Hintikka is regarded as the founder of formal epistemic logic and of game semantics for logic. Early in his career, he devised a semantics of modal logic essentially analogous to Saul Kripke's frame semantics, and discovered the now widely taught semantic tableau, independently of Evert Willem Beth. Later, he worked mainly on game semantics, and on independence-friendly logic, known for its "branching quantifiers", which he believed do better justice to our intuitions about quantifiers than does conventional first-order logic. He did important exegetical work on Aristotle, Immanuel Kant, Ludwig Wittgenstein, and Charles Sanders Peirce. Hintikka's work can be seen as a continuation of the analytic tendency in philosophy founded by Franz Brentano and Peirce, advanced by Gottlob Frege and Bertrand Russell, and continued by Rudolf Carnap, Willard Van Orman Quine, and by Hintikka's teacher Georg Henrik von Wright. For instance, in 1998 he wrote The Principles of Mathematics Revisited, which takes an exploratory stance comparable to that Russell made with his The Principles of Mathematics in 1903.

Game semantics is an approach to formal semantics that grounds the concepts of truth or validity on game-theoretic concepts, such as the existence of a winning strategy for a player, somewhat resembling Socratic dialogues or medieval theory of Obligationes.

Saul Kripke American philosopher

Saul Aaron Kripke is an American philosopher and logician. He is a Distinguished Professor of Philosophy at the Graduate Center of the City University of New York and emeritus professor at Princeton University. Since the 1960s, Kripke has been a central figure in a number of fields related to mathematical logic, philosophy of language, philosophy of mathematics, metaphysics, epistemology, and set theory. Much of his work remains unpublished or exists only as tape recordings and privately circulated manuscripts. Kripke was the recipient of the 2001 Schock Prize in Logic and Philosophy.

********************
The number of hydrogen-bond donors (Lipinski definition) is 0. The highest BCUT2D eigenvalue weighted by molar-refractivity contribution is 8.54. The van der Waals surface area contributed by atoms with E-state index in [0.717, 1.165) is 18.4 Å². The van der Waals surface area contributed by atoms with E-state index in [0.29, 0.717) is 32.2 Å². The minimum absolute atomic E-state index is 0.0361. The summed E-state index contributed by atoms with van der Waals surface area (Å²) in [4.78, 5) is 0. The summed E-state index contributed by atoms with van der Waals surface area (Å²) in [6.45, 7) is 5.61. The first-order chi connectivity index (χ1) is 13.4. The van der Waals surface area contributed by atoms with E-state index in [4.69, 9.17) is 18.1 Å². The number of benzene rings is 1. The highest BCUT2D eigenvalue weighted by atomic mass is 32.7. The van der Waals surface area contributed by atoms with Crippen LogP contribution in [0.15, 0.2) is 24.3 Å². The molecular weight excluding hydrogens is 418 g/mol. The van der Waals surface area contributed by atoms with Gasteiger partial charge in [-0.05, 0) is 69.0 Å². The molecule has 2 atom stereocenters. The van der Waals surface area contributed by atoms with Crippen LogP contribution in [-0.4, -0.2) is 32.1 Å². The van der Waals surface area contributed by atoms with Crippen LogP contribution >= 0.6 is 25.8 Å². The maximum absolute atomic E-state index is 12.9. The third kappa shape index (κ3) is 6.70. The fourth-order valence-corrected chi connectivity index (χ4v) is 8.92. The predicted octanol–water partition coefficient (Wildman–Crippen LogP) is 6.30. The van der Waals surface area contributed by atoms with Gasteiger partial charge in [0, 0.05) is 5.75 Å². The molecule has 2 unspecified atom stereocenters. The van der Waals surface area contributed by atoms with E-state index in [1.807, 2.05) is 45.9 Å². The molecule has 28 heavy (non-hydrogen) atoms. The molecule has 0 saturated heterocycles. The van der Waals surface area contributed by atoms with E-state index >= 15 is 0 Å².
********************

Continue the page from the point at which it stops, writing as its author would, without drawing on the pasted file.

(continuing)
Kripke semantics is a formal semantics for non-classical logic systems created in the late 1950s and early 1960s by Saul Kripke and André Joyal. It was first conceived for modal logics, and later adapted to intuitionistic logic and other non-classical systems. The development of Kripke semantics was a breakthrough in the theory of non-classical logics, because the model theory of such logics was almost non-existent before Kripke.

Professor Hintikka was a student of G. H. von Wright, a Junior Fellow at Harvard (1956–9), and held several professorial appointments at the University of Helsinki, the Academy of Finland, Florida State University and finally Boston University from 1990 until his death. [1]

Hintikka edited the academic journal Synthese from 1962 to 2002, and was a consultant editor for more than ten journals. He was the first vice-president of the Fédération Internationale des Sociétés de Philosophie, the Vice-President of the Institut International de Philosophie (1993–1996), as well as a member of the American Philosophical Association, the International Union of History and Philosophy of Science, Association for Symbolic Logic, and a member of the governing board of the Philosophy of Science Association. In 2005, he won the Rolf Schock Prize in logic and philosophy "for his pioneering contributions to the logical analysis of modal concepts, in particular the concepts of knowledge and belief". In 1985, he was president of the Florida Philosophical Association.

He was a member of the Norwegian Academy of Science and Letters. [2] On May 26, 2000 Hintikka received an honorary doctorate from the Faculty of History and Philosophy at Uppsala University, Sweden [3]

Selected books

Hintikka in 2006. Jaakko Hintikka.jpg
Hintikka in 2006.

For a bibliography, see Auxier and Hahn (2006).

See also

Notes

  1. Floyd, Juliet (13 August 2015). "Professor Jaakko Hintikka (1929-2015)". Boston University Philosophy Department. Boston University. Retrieved 2 September 2015.
  2. "Gruppe 3: Idéfag" (in Norwegian). Norwegian Academy of Science and Letters. Archived from the original on 9 January 2015. Retrieved 16 January 2011.
  3. "Honorary doctorates - Uppsala University, Sweden". www.uu.se. Retrieved 10 April 2018.